HH: Big Pharma has entered the list on the side of Obamacare, and has committed $150-$200 million, surprising a lot of people, that they are doing so. I got an e-mail today from a neurologist in San Diego saying as a consequence, he will no longer meet with any pharmaceutical representative until they stop this, and is urging me to urge other doctors not to meet with pharmaceutical reps until they get out of this game, because it’s going to kill his practice. Are you surprised by big pharma is going hard left on this, Governor Romney?

MR: You know, I don’t know company by company how they line up, but I do believe that they have counted the noses, and they say look, there are 60 Democrats in the Senate, they have a supermajority in both houses, and they are going to put through a health care bill, and there’s nothing Republicans can do to stop it. Democrats, I think they’re saying, pharma’s saying Democrats are going to get behind Obama. He made this his signature campaign pledge. He has to have a bill, and therefore, they’re going to get something through, and we better cozy up to him, hold our nose, and hold out for as good a deal as we can possibly get. I think they’re calculating what’s in their best financial interest. What is unfortunately missing, I think, from their calculation is that what’s in the best interest of the American people and the American economy and the American homeowner. And I’m saddened by the fact that I think they’re counting dollars rather than counting their patients and their doctors.

HH: Seniors seem to have mobilized against this. Have you ever seen a bill pass over even lukewarm opposition of seniors, much less the kind of aggressive opposition that we’ve seen in the last two weeks, Mitt Romney?

MR: Well, I must admit if the seniors really say wait a second, we do not want to see this kind of wholesale change in the health care system in this country, we are not comfortable with it, I think if Congressmen and Senators hear a strong plea from the seniors, and they get e-mails and letters, and they see an outcry from seniors, I think they’re going to say whoa, wait a second, particularly the blue dog Democrats are going to say hey, you know, I just got sent here to Washington because I said I was a conservative Democrat. And if it turns out that this is going to kill me, well, I’m going to be out of office. That I think is the only real strong prospect for stopping this huge power grab that the Obama administration has in store for health care, and that is getting conservative Democrats to say wait a second, my constituents are speaking loud and clear, I’m not going to go against them.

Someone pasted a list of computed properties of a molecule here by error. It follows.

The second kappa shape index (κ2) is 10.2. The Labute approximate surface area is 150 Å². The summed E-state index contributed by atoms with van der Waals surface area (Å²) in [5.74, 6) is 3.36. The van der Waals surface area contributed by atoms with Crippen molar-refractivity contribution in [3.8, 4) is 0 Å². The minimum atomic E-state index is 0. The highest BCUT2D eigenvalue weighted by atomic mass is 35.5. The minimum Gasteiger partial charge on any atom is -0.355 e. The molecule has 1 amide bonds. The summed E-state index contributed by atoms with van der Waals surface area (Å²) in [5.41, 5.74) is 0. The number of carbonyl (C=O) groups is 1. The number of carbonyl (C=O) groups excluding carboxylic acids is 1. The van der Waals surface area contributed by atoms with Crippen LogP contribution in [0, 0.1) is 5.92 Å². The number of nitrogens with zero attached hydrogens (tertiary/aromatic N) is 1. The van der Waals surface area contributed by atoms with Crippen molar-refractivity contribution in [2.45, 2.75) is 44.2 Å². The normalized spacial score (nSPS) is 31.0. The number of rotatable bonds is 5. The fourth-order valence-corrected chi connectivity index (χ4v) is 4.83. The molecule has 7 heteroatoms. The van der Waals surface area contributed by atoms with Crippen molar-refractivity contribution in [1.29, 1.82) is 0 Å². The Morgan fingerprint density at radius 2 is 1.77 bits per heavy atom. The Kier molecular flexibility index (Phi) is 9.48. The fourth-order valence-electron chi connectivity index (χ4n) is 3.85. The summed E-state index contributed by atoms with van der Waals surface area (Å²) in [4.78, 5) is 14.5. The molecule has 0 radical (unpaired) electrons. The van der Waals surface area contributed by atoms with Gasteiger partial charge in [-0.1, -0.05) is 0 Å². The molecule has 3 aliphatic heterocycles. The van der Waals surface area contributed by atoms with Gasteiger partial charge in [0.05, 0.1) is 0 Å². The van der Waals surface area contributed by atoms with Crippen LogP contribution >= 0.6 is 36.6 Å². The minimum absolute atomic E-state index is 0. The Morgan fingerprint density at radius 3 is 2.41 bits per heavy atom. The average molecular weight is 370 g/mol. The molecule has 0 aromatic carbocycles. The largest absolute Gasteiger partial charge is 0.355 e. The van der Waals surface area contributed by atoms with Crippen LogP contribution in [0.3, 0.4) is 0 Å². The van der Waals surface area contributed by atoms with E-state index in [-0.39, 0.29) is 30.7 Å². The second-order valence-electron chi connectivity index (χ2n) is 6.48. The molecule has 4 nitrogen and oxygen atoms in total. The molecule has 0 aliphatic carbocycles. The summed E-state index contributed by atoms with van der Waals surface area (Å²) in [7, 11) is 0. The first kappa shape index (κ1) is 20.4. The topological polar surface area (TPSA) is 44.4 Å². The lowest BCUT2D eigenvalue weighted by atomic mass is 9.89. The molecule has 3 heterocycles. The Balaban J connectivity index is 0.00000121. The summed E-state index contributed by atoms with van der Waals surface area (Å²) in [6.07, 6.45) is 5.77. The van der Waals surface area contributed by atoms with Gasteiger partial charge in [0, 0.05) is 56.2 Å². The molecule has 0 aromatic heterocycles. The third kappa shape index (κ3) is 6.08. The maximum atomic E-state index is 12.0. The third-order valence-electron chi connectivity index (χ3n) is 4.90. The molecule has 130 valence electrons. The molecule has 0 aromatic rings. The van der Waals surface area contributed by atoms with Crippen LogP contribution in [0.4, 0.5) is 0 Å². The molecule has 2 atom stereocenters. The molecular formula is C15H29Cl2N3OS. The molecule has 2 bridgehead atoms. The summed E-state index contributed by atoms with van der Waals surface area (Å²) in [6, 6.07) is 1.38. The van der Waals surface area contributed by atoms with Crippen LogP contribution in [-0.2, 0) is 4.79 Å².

HH: Last question, you’re on the road a lot, Mitt Romney, for Republicans who are bracing for 2009 in Virginia and in New Jersey, and the 2010 elections. Are they united on health care? Are they united in their opposition to a government plan?

MR: I haven’t heard a single Republican say that they’re in favor of the Barack Obama government insurance plan. I haven’t heard anybody say they want to do that. Republicans have different views. Republicans have put out different health care plans. Senator Bob Bennett, together with Senator Wyden of Oregon, a Democrat, put together a health care bill, has a very interesting aspect to it I think is interesting. Then there others, Paul Ryan has come out with a bill. So there are a number of plans, but no one I know of is in favor of this Barack Obama government insurance option.

HH: Mitt Romney, always a pleasure, thank you, Governor.

End of interview.